This blog was originally published on May 5, 2019 and has been republished in commemoration of the 2023 National Crime Victims' Rights Week.
In 1991, I was living a painful life as a victim of violent crime.
My mother, Pilar, 52, was strangled to death in her home by workers she had paid to renovate the house. The killers were from Honduras. After stealing some items, they forced my mother to sign several business checks, then killed her and fled the U.S. without being held accountable for her death. My family was left to live a nightmare.
At the time, I reported on the court system for the Port Arthur News. Covering a similar case led me to conclude that I’d had enough. I found another non-crime reporting job at a nearby newspaper. I was living life as though the crime had not affected me. At my new job, I was smiling and outgoing. At home, I withdrew from my wife and one-year-old daughter and slept a lot.
After a few years, I sought help for depression. I improved, but still felt empty inside. I began working with crime victims at a candlelight vigil. Soon, I was asked to share my story at the event with crime victim John Sage, who started a restorative justice program called Bridges To Life. I had never heard of the concept before.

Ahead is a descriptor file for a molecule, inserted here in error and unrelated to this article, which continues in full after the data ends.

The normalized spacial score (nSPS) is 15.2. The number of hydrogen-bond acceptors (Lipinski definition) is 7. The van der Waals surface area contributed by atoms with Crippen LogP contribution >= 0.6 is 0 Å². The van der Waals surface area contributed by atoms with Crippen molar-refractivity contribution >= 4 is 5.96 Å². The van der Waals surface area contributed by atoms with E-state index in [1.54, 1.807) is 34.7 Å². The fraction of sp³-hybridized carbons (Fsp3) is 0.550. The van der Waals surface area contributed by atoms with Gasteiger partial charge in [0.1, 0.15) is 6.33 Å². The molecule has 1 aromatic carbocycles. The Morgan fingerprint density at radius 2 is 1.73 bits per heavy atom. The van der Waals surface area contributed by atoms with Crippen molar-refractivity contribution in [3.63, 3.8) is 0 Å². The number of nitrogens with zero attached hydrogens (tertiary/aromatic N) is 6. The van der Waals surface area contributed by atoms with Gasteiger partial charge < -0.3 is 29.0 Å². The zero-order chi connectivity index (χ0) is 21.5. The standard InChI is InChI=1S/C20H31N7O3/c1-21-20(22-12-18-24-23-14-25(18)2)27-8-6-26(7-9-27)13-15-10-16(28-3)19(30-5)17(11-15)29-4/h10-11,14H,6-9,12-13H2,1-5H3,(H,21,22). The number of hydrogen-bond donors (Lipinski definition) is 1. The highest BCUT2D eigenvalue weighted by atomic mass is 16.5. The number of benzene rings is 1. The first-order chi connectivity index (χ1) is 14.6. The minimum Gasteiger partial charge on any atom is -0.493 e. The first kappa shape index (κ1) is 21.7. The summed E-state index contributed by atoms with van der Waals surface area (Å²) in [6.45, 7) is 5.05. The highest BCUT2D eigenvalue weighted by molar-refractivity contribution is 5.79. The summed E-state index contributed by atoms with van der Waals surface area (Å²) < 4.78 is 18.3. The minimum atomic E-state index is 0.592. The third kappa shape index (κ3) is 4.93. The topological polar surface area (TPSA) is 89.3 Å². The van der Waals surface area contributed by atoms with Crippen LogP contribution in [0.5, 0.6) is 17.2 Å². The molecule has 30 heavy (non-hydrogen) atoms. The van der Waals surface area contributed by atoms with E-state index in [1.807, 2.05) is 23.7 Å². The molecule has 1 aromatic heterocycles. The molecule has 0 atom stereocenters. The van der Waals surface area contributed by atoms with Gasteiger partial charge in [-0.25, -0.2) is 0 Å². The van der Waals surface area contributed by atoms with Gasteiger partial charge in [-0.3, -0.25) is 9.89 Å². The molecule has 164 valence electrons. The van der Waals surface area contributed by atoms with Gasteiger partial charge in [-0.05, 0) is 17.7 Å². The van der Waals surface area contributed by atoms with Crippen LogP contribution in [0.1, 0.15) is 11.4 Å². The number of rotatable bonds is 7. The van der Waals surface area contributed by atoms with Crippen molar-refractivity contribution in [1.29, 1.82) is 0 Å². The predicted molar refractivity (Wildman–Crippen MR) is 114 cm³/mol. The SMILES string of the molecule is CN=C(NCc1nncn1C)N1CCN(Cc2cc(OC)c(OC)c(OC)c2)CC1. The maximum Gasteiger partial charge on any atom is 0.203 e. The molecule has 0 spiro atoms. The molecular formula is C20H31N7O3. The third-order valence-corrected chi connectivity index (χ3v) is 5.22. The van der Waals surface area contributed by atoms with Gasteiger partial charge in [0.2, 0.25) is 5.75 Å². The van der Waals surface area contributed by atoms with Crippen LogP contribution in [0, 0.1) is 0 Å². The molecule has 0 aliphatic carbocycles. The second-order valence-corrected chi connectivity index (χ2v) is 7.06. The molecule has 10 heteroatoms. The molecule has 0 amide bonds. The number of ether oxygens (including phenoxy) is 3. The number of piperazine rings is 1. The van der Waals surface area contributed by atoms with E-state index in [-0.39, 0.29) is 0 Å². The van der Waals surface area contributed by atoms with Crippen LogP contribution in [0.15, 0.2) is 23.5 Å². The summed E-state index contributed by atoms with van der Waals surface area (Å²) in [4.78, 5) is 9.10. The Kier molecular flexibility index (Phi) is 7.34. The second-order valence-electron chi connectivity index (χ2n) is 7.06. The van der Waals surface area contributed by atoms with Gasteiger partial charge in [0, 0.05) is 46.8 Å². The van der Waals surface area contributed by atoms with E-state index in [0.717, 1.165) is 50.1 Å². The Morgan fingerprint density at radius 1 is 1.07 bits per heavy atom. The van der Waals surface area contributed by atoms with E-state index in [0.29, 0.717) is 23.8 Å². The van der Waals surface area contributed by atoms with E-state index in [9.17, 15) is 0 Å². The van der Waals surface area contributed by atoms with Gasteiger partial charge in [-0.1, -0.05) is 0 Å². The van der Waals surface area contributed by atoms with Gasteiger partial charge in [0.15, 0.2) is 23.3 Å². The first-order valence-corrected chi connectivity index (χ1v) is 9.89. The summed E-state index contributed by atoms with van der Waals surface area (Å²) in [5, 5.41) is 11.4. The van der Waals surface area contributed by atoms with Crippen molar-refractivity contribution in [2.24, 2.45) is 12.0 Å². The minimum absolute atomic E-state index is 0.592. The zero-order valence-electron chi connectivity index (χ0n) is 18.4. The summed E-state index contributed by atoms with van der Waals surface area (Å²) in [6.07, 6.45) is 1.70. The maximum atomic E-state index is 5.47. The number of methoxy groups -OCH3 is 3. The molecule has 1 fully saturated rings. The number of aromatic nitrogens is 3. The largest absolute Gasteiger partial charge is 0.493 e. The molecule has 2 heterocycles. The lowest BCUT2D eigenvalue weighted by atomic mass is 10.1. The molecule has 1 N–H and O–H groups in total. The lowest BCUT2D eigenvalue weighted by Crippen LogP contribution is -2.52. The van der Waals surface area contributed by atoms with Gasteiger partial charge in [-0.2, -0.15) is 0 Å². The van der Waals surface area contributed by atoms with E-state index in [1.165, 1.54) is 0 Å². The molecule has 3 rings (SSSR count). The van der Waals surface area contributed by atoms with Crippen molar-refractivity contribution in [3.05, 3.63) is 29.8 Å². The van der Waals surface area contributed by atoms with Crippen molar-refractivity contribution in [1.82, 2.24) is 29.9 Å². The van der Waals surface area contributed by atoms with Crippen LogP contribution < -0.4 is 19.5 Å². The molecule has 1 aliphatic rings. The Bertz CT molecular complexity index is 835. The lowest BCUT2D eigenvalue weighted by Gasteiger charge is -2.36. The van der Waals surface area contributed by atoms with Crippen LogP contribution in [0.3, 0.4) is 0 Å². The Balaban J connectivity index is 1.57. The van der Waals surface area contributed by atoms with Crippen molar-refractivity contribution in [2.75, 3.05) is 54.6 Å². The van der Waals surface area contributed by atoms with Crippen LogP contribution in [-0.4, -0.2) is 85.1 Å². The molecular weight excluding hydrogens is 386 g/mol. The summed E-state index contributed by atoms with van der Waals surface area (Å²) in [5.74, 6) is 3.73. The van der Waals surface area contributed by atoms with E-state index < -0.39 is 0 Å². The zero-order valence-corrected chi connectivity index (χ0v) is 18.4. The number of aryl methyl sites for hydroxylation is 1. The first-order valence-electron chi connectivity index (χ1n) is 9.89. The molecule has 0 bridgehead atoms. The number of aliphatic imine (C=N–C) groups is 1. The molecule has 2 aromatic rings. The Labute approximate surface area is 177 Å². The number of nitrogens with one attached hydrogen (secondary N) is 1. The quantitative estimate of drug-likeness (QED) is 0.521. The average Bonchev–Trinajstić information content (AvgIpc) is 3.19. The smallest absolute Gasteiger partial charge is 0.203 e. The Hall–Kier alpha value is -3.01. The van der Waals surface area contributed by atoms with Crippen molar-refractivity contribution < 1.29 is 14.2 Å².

After giving my testimony — crying through most of it — a volunteer coordinator from Bridges To Life asked me to join the program. I declined, but gave her my phone number. After many calls, I decided to try it.
In 2000, I entered the Richard P. LeBlanc Unit, a pre-release correctional facility in Beaumont, Texas, and joined a small group in Bridges To Life. During the first week, we were asked to describe what we hoped to get out of the program.
After listening to the others, when my turn arrived I said, “I hope that I can keep someone from going through what I have been through.”
During the sessions, the importance of confidentiality was emphasized to us because it enabled the offenders to grow and learn more about themselves.
One day during group I shared, “I don’t know why I’m here.” An inmate answered, “You are here because you don’t want anyone to go through what you’ve been through.”
His words immediately soothed me. Within weeks, everyone opened up and shared their stories. Over the years, I learned I am not very different from the inmates. I too had made mistakes. In time, I learned that in spite of our sinfulness, we are all children of God. All loved by Him equally.
We became very close, like a family. Many people shared things they had never spoken to another human being.
Restorative justice works. It heals both sides, changes hearts and minds, and creates fresh starts for victims and offenders alike. Years of experiencing restorative justice finally healed my heart! God can turn a tragedy into a blessing!